Validation technologies, like ObservePoint, can be set to automatically scan your digital properties, render the pages in a browser like an actual user, and report what data your primary tool is actually capturing and how accurately it is doing so.

Below is an example of an ObservePoint validation report from a website that ranks in the top 2,000 most popular websites in the world (according to

And, no, I’m not going to tell you what website it is, but take my word for it, these results are not unusual.

Here are a few quick take-aways from a small, 100 page audit:

  • 454 duplicate tags (indicate inflated data)
  • 6 failed business compliance rules (meaning 6% of pages aren’t collecting data as expected, such as a page name)
  • Only 84% of pages return a 200 status code (leaving 16% of pages likely suffering from excessive redirects, negatively impacting SEO scores, or suffering from 404 codes, meaning your visitors can’t find content)
  • 33 pages with JavaScript errors (a third of the pages may be at risk for not firing tags and collecting data properly)
  • The site has two analytics solutions on it, but neither of them are reporting any of these issue.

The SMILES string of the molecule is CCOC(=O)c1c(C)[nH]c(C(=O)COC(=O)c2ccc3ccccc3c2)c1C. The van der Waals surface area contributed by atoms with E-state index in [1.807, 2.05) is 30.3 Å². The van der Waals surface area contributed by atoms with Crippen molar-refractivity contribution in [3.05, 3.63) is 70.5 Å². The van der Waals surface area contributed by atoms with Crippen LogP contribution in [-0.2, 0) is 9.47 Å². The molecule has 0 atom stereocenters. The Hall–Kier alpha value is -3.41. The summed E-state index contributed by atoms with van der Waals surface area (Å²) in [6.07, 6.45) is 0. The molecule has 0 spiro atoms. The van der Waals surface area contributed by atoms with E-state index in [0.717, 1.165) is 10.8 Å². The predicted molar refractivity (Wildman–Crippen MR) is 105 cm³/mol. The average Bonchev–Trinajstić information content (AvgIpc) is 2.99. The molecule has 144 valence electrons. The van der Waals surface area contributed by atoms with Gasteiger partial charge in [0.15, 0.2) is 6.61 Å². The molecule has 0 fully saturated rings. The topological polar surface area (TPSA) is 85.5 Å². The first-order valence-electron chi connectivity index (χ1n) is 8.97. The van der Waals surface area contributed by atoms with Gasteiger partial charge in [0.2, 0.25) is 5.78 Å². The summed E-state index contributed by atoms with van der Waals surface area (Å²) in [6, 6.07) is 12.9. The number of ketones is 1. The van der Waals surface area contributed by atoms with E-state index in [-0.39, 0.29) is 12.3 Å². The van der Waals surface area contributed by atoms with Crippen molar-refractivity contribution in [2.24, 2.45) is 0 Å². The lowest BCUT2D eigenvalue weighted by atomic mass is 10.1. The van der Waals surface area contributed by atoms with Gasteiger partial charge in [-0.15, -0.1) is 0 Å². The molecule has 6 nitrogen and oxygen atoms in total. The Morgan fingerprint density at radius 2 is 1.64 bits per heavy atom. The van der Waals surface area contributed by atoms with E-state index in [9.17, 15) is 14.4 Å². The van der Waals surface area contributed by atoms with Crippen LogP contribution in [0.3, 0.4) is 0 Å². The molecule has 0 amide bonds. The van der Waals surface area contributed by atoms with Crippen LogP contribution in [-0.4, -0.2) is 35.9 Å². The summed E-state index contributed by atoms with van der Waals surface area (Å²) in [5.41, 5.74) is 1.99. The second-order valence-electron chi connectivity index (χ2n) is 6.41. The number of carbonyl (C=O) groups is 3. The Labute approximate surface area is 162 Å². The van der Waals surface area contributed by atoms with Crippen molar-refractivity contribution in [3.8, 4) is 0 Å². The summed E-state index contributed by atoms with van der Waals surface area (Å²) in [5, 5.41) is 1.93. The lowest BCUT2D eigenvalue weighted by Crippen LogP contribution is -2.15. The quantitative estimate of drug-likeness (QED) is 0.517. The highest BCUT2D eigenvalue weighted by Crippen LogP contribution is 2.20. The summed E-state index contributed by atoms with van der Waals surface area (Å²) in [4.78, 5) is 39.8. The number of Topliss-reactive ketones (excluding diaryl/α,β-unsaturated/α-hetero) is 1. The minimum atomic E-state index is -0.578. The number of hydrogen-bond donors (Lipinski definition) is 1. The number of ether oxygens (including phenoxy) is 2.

This audit took about 30 minutes from set-up to completion and reveals several key issues that need to be addressed immediately to promote your data to a level of trustworthy quality. It doesn’t end there; each of these metrics has a full report with additional context and a list of the pages where the problems are.

As an analyst, this is exciting to me—being able to see exactly what is happening with your analytics and validating your decision-making data.

And just think, there is no code to deploy, no reports from competing technologies to reconcile, and no doubt that you’re validating what your primary analytics solution is actually collecting. This is a completely independent audit that allows me to simply click into the summary metrics and dig into the full reports.

How could a secondary analytics tool even begin to tell you this?

Even if this website had been perfectly implemented, how could they prove it? No matter how good your analytics data is, without independent verification, you won’t have the evidence to give you confidence in the numbers.

If you’re ready to stop using a faulty backup system to validate your analytics, start a free web analytics audit with ObservePoint’s validation tools and be ready to be surprised by what it discovers and how easily it uncovers data problems that your secondary tool never could tell you were there.

Check out Part 1 of this three-part blog series.


About the Author

Matthew Maddox

Matt’s mission as the Director of Enablement at ObservePoint is to educate customers to use the marketing technologies they select for their sites most effectively. Matt delivered training at Omniture and Adobe for over eight years before joining ObservePoint. He was the dedicated trainer for several global companies, creating and delivering custom courses based on their corporate business requirements. With a wealth of experience solving analytics questions in many industry verticals, including e-commerce, media, finance, lead generation and automotive, Matt offers sound direction and analytics insight.